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Apple demands delay in NY iPhone case

Gregg Keizer | March 29, 2016
Company wants to test the alt approach used by FBI in San Bernardino terrorist iPhone case.

Apple last week asked a federal magistrate in New York to extend a court filing deadline until after the government decides whether it can unlock a different iPhone in a similar case, documents revealed.

The New York case involved an iPhone used by a convicted drug dealer. Last year, the the Department of Justice (DOJ) requested a court order compelling Apple to help authorities crack that phone's security so that investigators could access its data. When Apple contested the motion in October it gave the first hint that it had drawn a line in the sand on assisting authorities.

Magistrate Judge James Orenstein refused the government's demand, but the DOJ has appealed.

Because of the abrupt about-turn in a different case a week ago -- the DOJ told a California federal magistrate that it had a lead on another way to crack the iPhone used by the terrorist Syed Rizwan Farook, and might not need Apple's assistance in that instance -- a lawyer for Apple argued that it would be "highly inefficient" to go forward with the New York case until the government reported the results of the new technique on April 5.

In both cases, the DOJ cited the 1789 All Writs Act as the foundation for its demands that Apple help law enforcement break into the iPhones.

"As in the San Bernardino Matter, the DOJ argues in this case that an All Writs Act order is appropriate because Apple's assistance is necessary to effectuate the search warrant issued by the Court," wrote Marc Zwillinger, an attorney retained by Apple in both cases, in a letter to the New York court on Thursday. "This is a disputed issue."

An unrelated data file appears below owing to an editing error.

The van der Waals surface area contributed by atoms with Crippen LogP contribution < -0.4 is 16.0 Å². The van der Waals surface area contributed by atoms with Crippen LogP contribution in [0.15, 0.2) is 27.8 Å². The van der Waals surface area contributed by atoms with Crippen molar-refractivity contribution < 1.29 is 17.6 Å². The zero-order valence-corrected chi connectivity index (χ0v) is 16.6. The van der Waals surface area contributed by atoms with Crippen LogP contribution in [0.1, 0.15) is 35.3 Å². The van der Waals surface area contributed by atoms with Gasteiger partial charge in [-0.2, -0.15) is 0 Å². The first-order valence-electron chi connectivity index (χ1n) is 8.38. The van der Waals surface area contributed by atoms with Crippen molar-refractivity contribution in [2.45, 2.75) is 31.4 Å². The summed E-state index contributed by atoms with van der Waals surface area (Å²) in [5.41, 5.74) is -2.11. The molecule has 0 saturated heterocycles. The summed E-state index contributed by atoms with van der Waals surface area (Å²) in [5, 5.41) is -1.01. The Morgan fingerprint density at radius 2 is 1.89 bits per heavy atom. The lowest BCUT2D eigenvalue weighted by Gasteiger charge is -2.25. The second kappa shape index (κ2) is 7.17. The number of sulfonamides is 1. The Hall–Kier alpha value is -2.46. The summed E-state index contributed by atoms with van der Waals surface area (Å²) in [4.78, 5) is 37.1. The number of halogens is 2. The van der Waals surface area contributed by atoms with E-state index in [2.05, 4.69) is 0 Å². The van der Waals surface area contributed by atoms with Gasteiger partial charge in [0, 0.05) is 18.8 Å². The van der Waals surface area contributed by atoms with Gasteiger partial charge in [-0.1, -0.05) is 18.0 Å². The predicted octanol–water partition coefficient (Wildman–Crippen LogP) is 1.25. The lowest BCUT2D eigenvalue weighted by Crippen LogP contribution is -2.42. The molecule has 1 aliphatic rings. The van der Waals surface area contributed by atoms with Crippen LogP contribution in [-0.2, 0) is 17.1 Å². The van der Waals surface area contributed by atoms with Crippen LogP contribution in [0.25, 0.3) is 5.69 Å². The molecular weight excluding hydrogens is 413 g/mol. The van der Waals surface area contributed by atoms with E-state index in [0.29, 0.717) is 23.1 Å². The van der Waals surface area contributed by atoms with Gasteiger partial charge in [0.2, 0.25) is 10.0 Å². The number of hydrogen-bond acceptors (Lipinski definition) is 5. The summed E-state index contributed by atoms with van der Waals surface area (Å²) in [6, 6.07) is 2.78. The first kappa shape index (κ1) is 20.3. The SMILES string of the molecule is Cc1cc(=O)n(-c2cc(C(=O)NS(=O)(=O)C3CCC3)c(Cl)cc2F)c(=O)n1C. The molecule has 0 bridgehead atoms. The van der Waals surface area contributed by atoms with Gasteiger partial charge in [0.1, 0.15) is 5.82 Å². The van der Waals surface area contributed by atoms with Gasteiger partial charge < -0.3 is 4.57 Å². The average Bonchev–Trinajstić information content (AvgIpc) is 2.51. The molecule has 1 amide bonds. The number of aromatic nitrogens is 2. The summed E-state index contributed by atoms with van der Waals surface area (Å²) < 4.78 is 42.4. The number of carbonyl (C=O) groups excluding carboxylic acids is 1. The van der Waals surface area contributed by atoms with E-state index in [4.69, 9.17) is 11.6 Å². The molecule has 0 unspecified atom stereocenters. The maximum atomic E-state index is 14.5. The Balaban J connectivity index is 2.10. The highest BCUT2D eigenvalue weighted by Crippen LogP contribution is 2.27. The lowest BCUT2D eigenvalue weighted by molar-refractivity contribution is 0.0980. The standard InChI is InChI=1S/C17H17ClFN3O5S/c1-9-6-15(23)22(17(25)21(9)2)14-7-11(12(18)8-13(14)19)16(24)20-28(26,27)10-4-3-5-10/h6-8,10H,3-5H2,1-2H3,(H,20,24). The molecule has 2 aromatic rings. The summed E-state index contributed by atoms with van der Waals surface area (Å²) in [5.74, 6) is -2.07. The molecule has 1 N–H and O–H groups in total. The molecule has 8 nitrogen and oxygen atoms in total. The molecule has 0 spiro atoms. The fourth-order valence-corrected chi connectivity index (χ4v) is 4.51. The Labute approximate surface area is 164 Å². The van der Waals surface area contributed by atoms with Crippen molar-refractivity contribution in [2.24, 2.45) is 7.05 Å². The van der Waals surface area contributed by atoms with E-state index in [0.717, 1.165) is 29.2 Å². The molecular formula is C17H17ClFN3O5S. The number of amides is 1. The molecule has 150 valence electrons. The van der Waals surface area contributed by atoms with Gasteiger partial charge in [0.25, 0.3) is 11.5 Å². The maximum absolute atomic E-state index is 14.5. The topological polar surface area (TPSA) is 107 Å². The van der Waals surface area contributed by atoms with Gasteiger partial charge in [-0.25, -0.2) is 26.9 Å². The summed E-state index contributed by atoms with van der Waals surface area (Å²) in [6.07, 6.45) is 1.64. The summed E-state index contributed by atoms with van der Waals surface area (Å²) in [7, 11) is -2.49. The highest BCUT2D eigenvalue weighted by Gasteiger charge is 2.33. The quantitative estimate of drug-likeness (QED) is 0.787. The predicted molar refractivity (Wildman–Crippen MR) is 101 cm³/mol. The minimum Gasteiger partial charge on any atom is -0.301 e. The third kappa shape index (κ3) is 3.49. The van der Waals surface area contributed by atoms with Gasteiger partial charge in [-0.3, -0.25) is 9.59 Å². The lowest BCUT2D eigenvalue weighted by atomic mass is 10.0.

The California case centered around the iPhone 5C used by Farook, who along with his wife, Tafsheen Malik, killed 14 in San Bernardino, Calif., on Dec. 2, 2015. The couple died in a shootout with police later that day; authorities quickly labeled it a terrorist attack.

"The outcome of the DOJ's evaluation [of the alternate method to crack the passcode of Farook's iPhone] will not be known until April 5, when the DOJ submits its status report in the San Bernardino matter," Zwillinger said. "In the interim, both the court and the parties lack sufficient information to determine the most appropriate way for this matter to proceed. Going forward without such information would be highly inefficient."

Zwillinger asked a New York magistrate to postpone a March 31 filing deadline in the case until after the Federal Bureau of Investigation provides its status report on the alternate approach to gain access to data on Farook's iPhone. If successful, the procedure would make moot the DOJ's demand that Apple assist by writing special software to circumvent the security and privacy safeguards baked into iOS 9, the operating system that powered Farook's phone.

 

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